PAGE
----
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To the Editor: A perusal of any issue of the Journal can only lead to the conclusion that psychiatry and neuroscience are now well integrated. A recent overview by Joseph B. Martin, M.D., Ph.D. (1), and an editorial by Stuart C. Yudofsky, M.D., and Robert E. Hales, M.D., serve to remind us that this integration has not gone far enough, and, more important, clinical psychiatry and neurology have not breached the barriers between the two disciplines. In Australia, as in many other countries around the world, the teaching of the two disciplines remains frozen in tradition, with only weak attempts at integration. This is partly due to the comfort offered by continuity. It is also because clinicians are pragmatic by nature and will change their teaching and management practices only if they are convinced that real difference to the patient is in the offing.
Most clinicians would accept that there have been remarkable changes in neuroscientific understanding in recent decades. The change in psychiatric practice has, however, been brought about more by developments in diagnostic practice and psychopharmacology and a greater empiricism in clinical care. Specialist neurological training is still not necessary for good psychiatric practice. A considerable proportion of neurological practice does not require psychiatric knowledge. While integrated teaching of the neurosciences is laudable at the undergraduate level, specialists continue to usefully train in one discipline or the other. Given the increasing complexity of diagnostic and treatment practices, there appears to be no alternative but to continue with such a division so as not to dilute expertise.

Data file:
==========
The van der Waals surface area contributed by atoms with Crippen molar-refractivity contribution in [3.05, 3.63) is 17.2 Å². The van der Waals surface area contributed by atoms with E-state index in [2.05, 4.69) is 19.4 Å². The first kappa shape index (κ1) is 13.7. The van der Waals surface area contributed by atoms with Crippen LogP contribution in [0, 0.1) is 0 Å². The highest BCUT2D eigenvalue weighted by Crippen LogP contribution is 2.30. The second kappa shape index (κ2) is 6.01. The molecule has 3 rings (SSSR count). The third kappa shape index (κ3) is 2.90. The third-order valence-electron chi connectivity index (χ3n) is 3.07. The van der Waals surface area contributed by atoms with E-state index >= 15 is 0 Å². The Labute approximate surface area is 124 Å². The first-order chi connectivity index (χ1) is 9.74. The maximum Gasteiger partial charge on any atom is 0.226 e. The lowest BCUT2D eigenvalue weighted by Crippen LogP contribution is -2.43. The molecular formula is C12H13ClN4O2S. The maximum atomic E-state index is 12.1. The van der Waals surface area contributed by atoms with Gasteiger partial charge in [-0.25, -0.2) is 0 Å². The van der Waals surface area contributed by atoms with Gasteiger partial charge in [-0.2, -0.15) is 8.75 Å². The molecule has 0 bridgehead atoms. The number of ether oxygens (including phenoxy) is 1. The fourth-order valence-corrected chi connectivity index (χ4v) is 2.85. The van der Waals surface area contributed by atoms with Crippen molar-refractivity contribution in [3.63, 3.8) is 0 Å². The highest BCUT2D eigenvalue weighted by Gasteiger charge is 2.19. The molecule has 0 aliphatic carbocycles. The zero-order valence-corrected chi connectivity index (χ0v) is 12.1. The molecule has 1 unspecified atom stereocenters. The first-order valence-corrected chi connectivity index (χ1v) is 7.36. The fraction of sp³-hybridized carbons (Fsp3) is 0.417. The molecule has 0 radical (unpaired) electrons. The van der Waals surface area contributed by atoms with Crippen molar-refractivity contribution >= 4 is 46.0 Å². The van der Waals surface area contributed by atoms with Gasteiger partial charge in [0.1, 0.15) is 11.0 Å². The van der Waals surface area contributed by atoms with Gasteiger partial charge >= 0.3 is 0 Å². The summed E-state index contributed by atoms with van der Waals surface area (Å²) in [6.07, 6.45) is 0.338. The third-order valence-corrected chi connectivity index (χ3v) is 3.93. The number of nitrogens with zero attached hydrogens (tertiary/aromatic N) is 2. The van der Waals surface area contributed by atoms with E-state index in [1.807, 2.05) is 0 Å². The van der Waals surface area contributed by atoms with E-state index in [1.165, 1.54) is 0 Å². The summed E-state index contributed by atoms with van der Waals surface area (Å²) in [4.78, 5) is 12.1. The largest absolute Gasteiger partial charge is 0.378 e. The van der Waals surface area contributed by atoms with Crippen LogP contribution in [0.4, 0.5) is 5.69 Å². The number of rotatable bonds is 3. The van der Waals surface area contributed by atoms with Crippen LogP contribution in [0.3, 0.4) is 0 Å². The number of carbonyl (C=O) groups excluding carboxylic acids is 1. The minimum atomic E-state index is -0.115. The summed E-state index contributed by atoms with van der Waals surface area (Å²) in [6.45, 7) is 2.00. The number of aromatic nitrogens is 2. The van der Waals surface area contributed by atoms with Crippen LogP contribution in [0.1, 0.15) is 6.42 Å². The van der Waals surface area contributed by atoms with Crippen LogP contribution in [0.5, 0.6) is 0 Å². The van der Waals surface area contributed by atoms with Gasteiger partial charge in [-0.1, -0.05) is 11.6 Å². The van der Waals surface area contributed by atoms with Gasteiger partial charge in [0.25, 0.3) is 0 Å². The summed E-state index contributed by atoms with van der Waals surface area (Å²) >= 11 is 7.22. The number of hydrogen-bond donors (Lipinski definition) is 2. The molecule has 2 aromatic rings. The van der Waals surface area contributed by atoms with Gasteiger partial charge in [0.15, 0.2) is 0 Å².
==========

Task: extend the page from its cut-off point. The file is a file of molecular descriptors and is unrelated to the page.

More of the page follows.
There is, of course, a middle path, which Drs. Yudofsky and Hales suggested: that of clinical neuropsychiatry. This emerging discipline defines itself as "the application of neuroscientific principles to psychiatric practice," thereby claiming all of psychiatry (2). In reality, its practice relates to the disorders that require comfortable expertise in both psychiatry and neurology. The basic training can be in either discipline, with advanced training in neuropsychiatry itself. The field defines itself by what it does—treats disorders such as dementia, epilepsy, traumatic brain injury, substance-related neuropsychiatric problems, movement disorders, secondary psychoses, etc. It obviates the need to indulge in boundary disputes. It recognizes the need for both psychiatry and neurology and the place for a hybrid discipline for neurological diseases that have psychiatric manifestations. The integration of neurology and psychiatry is thereby seeing the emergence of a new discipline rather than the disappearance of old ones. The leaders of this discipline must ensure that its training is robust and that its boundaries remain permeable in both directions.
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